|Reap the Wild Wind|
|Directed by||Cecil B. DeMille|
|Screenplay by||Charles Bennett|
Jesse Lasky, Jr.
Alan Le May
|Based on||Reap the Wild Wind|
by Thelma Strabel
|Produced by||Cecil B. DeMille|
|Edited by||Anne Bauchens|
|Music by||Victor Young|
|Distributed by||Paramount Pictures|
|Box office||$4 million (US/ Canada rentals) |
Reap the Wild Wind is a 1942 American adventure film produced and directed by Cecil B. DeMille and released by Paramount Pictures. It stars Ray Milland, John Wayne, and Paulette Goddard in the leading roles, and features Raymond Massey, Robert Preston, Lynne Overman, and Susan Hayward in supporting roles. DeMille's second Technicolor production, the film is based on a serialized story written by Thelma Strabel in 1940 for The Saturday Evening Post.
While he based his film on Strabel's story, set in the 1840s along the Florida coast, DeMille took liberties with details such as sibling relationships and subplots, while staying true to the spirit of the story, which centers on the headstrong, independent woman portrayed by Goddard.
Released shortly after the United States' entry into World War II, Reap the Wild Wind was wildly successful at the box office and earned three Academy Award nominations, winning for Best Special Effects.
In 1840, Loxi Claiborne is running a marine salvage business started by her deceased father. A hurricane is passing through the Key West area, leaving behind at least one wreck on the nearby shoals. The Jubilee founders, and Loxi and other salvagers race to claim the cargo. Not arriving first, Loxi and her crew rescue the captain, Jack Stuart, but do not share in the salvage rights. Apparently, the first salvager on the scene, King Cutler, may have actually planned the wreck.
Nursing Jack back to health, Loxi falls in love with him. When she visits Charleston with her cousin Drusilla, Loxi schemes to win a plum captain's position for Jack by seducing Steve Tolliver, who is running the sailing ship line for which Jack works. Steve falls for Loxi and returns with her to Key West to investigate the truth about Jack's shipwreck.
Drusilla goes home to Havana when Loxi and Steve return to Key West. Steve has come to rid the Keys of pirates like Cutler (and to be near Loxi). Cutler, in turn, arranges to have Steve shanghaied by the crew of a whaler. Loxi hears of the plot and gets Jack to help her save Steve. Later, they discover that Steve has concealed Jack's appointment to the steamship Southern Cross on orders from his superior. Angry over a seemingly underhanded act, Jack meets with Cutler. He learns that Steve's boss has just died and that Steve will be taking over the shipping line. Jack realizes that he is unlikely to keep his command with Steve in charge and agrees to work with Cutler to sabotage his new ship; he sails to Havana to take command.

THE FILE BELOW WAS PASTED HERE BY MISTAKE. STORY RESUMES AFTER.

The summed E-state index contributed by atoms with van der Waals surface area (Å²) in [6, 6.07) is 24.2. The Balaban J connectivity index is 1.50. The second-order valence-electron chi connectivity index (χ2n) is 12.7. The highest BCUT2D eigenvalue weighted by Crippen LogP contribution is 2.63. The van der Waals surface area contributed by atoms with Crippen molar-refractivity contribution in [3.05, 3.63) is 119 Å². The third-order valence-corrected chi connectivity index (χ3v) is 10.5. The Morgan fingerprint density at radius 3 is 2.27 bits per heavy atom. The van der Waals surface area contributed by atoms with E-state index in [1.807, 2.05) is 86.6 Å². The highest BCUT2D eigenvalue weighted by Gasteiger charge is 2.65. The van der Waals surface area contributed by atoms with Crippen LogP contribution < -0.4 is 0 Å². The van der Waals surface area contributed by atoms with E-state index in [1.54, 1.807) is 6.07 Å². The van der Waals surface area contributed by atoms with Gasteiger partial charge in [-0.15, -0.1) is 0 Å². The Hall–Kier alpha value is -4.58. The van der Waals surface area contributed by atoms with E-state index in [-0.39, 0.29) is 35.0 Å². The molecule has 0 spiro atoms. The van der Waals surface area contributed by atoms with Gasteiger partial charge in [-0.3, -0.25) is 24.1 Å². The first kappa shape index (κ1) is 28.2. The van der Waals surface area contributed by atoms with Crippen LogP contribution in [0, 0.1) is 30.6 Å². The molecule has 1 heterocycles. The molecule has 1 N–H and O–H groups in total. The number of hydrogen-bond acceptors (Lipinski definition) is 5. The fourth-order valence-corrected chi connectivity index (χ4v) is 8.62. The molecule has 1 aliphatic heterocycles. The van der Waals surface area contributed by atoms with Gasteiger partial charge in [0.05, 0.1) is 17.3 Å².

Rumors circulate and prices of the cargo of the Southern Cross fluctuate wildly, leaving Steve to suspect a wreck is planned. He commandeers the Claiborne with Loxi on board and heads to Havana to stop Jack. Loxi, believing Jack is innocent, disables her ship, and they sit becalmed in a fog bank as the Southern Cross piles into a reef and sinks. Unknown to Jack, Drusilla had stowed away to be with her lover, King Cutler's brother Dan, and she drowns.
Jack is put on trial for wrecking his ship. The testimony reveals a woman may have been on board, though none was rescued. To determine if a woman is in the wreck, Steve agrees to dive to the wreck with Jack. While down in the wreck, Jack and Steve discover proof that Drusilla was on board and has been drowned. They are attacked by a giant squid. Jack saves Steve's life, but is lost when the Southern Cross slips off the continental shelf into deep water. Dan Cutler accuses his brother of murder and is shot dead by him, whereupon, Steve shoots King Cutler, killing him.
Loxi and Steve return to Charleston together.
The film is unusual among films starring John Wayne since it is one of relatively few films in which he plays a character with a notable dark side, as well as accepting second billing under Milland. Wayne subsequently starred in a 1948 seafaring adventure titled Wake of the Red Witch which had numerous similarities to Reap the Wild Wind, including Wayne's portrayal of an even darker character.
This film also marks the final appearance by Hedda Hopper as an actress in a significant role. The gossip columnist would, however, make cameo appearances in subsequent films.
|Academy Award||Best Art Direction||Hans Dreier, Roland Anderson, George Sawley||Nominated|
|Best Cinematography||Victor Milner, William V. Skall||Nominated|
|Best Special Effects||Farciot Edouart, Gordon Jennings, William Pereira, Louis Mesenkop||Won|
|Film Daily Filmdom's Famous Five Award||Top Five Directors||Cecil B. DeMille||3rd place|
|Top Five Cameramen||Victor Milner||3rd place|